Vocaloid 2

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Vocaloid 2
Development status Not supported
Operating system Microsoft Windows
Available in English and Japanese
Type Vocal Synthesizer Application
License Proprietary

Vocaloid 2 is a singing voice synthesizer and successor to Vocaloid in the Vocaloid series. It gained unexpected success and cultural impact following its release.


Screenshot of the software interface for Vocaloid 2

Vocaloid 2 was announced in 2007. Unlike the first engine, Vocaloid 2 based its results on vocal samples, rather than analysis of the human voice.[1] Due to time constraints, unlike the previous engine version, it did not have a public beta test and instead the software was updated as users reported issues with it.[2] The synthesis engine and the user interface were completely revamped, with Japanese Vocaloids possessing a Japanese interface.[3] New features such as note auditioning, transparent control track, toggling between playback and rendering, and expression control were implemented.[4] One's breath noise and husky voice can be recorded into the library to make realistic sounds.[5] This version is not backward compatible and its editor cannot load a library built for the previous version. Aside from the PC software, NetVocaloid services are offered. Despite this, the software was not localized and Vocaloids of either English or Japanese would only possess that language version, so although Megurine Luka had an English library included, as a Japanese Vocaloid she only had access to the Japanese version of the software. In total, there were 17 packages produced for Vocaloid 2 in the Japanese version of the software and five in the English version; these packages offered 35 voicebanks between them in either English or Japanese.

Yamaha announced a version of the Vocaloid 2 software for the iPhone and iPad, which exhibited at the Y2 Autumn 2010 Digital Content Expo in Japan.[6][7] Later, this version of the software was released using the voice of Yamaha's own Vocaloid called VY1.[8][9] These products were launched as iVocaloid and i-Vocaloid, though the latter was later renamed to VocaloWitter.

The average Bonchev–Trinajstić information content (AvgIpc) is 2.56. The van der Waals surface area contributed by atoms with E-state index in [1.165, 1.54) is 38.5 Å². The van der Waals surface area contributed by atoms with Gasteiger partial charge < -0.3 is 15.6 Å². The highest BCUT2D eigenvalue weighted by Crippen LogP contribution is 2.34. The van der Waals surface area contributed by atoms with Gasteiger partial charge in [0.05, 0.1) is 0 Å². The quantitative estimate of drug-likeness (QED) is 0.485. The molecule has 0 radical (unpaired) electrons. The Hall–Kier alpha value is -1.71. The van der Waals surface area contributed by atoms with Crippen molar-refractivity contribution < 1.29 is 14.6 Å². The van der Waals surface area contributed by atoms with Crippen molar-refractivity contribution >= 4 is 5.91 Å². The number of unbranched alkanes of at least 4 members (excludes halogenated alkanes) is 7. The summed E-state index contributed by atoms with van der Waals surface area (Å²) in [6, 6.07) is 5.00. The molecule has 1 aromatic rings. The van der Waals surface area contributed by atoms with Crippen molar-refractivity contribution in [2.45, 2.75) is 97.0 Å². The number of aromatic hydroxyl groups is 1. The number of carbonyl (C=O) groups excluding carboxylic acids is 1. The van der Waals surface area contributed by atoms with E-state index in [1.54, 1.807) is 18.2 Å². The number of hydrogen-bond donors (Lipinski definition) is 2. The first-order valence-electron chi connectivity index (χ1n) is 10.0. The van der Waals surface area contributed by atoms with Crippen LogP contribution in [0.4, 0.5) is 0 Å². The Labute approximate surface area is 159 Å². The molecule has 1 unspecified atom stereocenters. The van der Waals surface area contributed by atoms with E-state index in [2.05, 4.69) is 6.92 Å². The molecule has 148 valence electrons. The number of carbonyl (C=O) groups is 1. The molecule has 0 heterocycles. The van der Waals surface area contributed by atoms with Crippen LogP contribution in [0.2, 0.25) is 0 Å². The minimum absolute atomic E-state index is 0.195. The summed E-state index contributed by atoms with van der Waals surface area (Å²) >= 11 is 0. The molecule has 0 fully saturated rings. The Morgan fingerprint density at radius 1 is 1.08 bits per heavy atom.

The Hatsune Miku product in particular went on to win several awards including;

  • She was nominated for and won an award in the "All About" awards of 2007.[10][11]
  • Crypton Future Media picked up an BCN award in 2008 for their productions, with their sales reaching a 211% increase thanks to several products (One of which being Hatsune Miku).[12]
  • In March 2008, Hatsune Miku won the "Digital Content" AMD award.[13]
  • In June, she picked up the 2008 MM Research Institute award.[14]
  • At the DaiKon7 in August 2008, she received another award.[15]
  • She was awarded the "Good Design Award 2008".[16]
  • She won the Grand Prize at the BCN AWARD 2009.[17]


Sweet Ann[edit]

Released by PowerFX, Sweet Ann was released on June 29, 2007 as the first vocal for Vocaloid 2, she was sold as "Space lounge vocal sensation".[18][19]

Sweet Ann's most notable use was in the anime Nichijou.

Hatsune Miku[edit]

Main article: Hatsune Miku

Released on August 31, 2007 as the first of the "Character Voice Series", her codename was "CV01" and she was designed to sound cute. She was the first vocal not based on a professional singer results and based on the voice of Saki Fujita.[20] She was the first vocal to be developed and distributed by Crypton Future Media and sung in Japanese. Her instant success is owed to Vocaloid being a cultural hit in Japan and she reportedly sold 40,000 units by July 2008, selling on average 300 units a week.[21] By Jan 2011, she had sold 60,000 units.[22] Due to the success of the product, a later expansion pack was released on April 30, 2010 called "Hatsune Miku append" which added 6 new voices ("dark", "soft", "solid", "light", "vivid" and "sweet") for the Miku vocal.[23]

Kagamine Rin/Len[edit]

Released on December 27, 2007, Kagamine Rin and Len were a pair of Japanese vocals based on the voice of Asami Shimoda and codenamed "CV02", being the second package for the Character Voice series.[24] They were created to be a male and female pair of vocals that could fulfill a variety of roles within music. They did not fair as well as Hatsune Miku before them, selling 20,000 units by July 2008.[21] Due to numerous complaints about the quality of their vocals in comparison to the Hatsune Miku vocal, a second package called "Act2" was released to replaced the ioriginal Kagamine Rin/Len voice on July 18, 2008.[25][26] Like the Hatsune Miku vocal, they too received an expansion pack titled "Kagamine Rin/Len Append", adding 3 voices each for Rin ("power", "warm", "sweet") and Len ("power", "cold" and "serious"), a total of 6 altogether.


Prima was a female English vocal released by Zero-G Ltd. She possessed the voice of a female Soprano opera singer and sang in English.[27][28]She was released on January 14, 2008. Prima was noted for having a customized English library with a few extra phonetic sounds more then the standard English vocal contained.[29][not in citation given]


Based on the voice of Gackt, the package was released on July 31, 2008 by Internet Co., Ltd. The mascot for the package was called "Camui Gackpo" and was a male singer.[30]

Megurine Luka[edit]